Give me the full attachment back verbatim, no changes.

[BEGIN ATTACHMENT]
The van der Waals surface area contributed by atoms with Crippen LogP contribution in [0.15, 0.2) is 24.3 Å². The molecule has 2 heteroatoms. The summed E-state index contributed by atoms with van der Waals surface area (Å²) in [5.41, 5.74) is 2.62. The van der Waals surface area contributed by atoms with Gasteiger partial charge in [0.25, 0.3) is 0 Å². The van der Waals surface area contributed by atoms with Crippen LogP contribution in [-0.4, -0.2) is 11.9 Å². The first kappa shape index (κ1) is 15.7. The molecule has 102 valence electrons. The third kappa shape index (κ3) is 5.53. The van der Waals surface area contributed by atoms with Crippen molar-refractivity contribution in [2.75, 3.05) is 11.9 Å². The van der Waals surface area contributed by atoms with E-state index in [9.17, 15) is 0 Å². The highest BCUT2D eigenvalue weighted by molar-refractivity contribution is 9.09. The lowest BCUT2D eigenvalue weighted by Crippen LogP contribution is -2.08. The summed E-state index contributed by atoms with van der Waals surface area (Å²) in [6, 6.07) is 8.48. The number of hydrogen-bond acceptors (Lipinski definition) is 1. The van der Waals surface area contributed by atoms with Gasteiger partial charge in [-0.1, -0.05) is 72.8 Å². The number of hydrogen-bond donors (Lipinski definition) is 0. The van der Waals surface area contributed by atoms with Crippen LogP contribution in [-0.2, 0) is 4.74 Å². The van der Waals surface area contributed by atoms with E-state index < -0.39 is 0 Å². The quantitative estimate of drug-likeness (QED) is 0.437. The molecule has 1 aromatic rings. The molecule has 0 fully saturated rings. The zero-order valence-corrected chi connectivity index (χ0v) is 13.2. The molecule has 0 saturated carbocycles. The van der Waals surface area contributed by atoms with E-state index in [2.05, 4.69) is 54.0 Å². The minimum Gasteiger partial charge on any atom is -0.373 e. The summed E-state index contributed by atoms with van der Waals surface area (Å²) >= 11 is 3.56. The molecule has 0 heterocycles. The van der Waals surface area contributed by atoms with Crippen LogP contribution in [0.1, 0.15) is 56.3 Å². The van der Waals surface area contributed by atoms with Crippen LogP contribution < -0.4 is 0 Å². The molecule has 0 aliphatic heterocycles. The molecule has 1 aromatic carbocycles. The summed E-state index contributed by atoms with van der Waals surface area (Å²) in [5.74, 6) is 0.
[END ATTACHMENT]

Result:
The van der Waals surface area contributed by atoms with Crippen LogP contribution in [0.15, 0.2) is 24.3 Å². The molecule has 2 heteroatoms. The summed E-state index contributed by atoms with van der Waals surface area (Å²) in [5.41, 5.74) is 2.62. The van der Waals surface area contributed by atoms with Gasteiger partial charge in [0.25, 0.3) is 0 Å². The van der Waals surface area contributed by atoms with Crippen LogP contribution in [-0.4, -0.2) is 11.9 Å². The first kappa shape index (κ1) is 15.7. The molecule has 102 valence electrons. The third kappa shape index (κ3) is 5.53. The van der Waals surface area contributed by atoms with Crippen molar-refractivity contribution in [2.75, 3.05) is 11.9 Å². The van der Waals surface area contributed by atoms with E-state index in [9.17, 15) is 0 Å². The highest BCUT2D eigenvalue weighted by molar-refractivity contribution is 9.09. The lowest BCUT2D eigenvalue weighted by Crippen LogP contribution is -2.08. The summed E-state index contributed by atoms with van der Waals surface area (Å²) in [6, 6.07) is 8.48. The number of hydrogen-bond acceptors (Lipinski definition) is 1. The van der Waals surface area contributed by atoms with Gasteiger partial charge in [-0.1, -0.05) is 72.8 Å². The number of hydrogen-bond donors (Lipinski definition) is 0. The van der Waals surface area contributed by atoms with Crippen LogP contribution in [-0.2, 0) is 4.74 Å². The van der Waals surface area contributed by atoms with E-state index < -0.39 is 0 Å². The quantitative estimate of drug-likeness (QED) is 0.437. The molecule has 1 aromatic rings. The molecule has 0 fully saturated rings. The zero-order valence-corrected chi connectivity index (χ0v) is 13.2. The molecule has 0 saturated carbocycles. The van der Waals surface area contributed by atoms with E-state index in [2.05, 4.69) is 54.0 Å². The minimum Gasteiger partial charge on any atom is -0.373 e. The summed E-state index contributed by atoms with van der Waals surface area (Å²) >= 11 is 3.56. The molecule has 0 heterocycles. The van der Waals surface area contributed by atoms with Crippen LogP contribution in [0.1, 0.15) is 56.3 Å². The van der Waals surface area contributed by atoms with Crippen LogP contribution < -0.4 is 0 Å². The molecule has 0 aliphatic heterocycles. The molecule has 1 aromatic carbocycles. The summed E-state index contributed by atoms with van der Waals surface area (Å²) in [5.74, 6) is 0.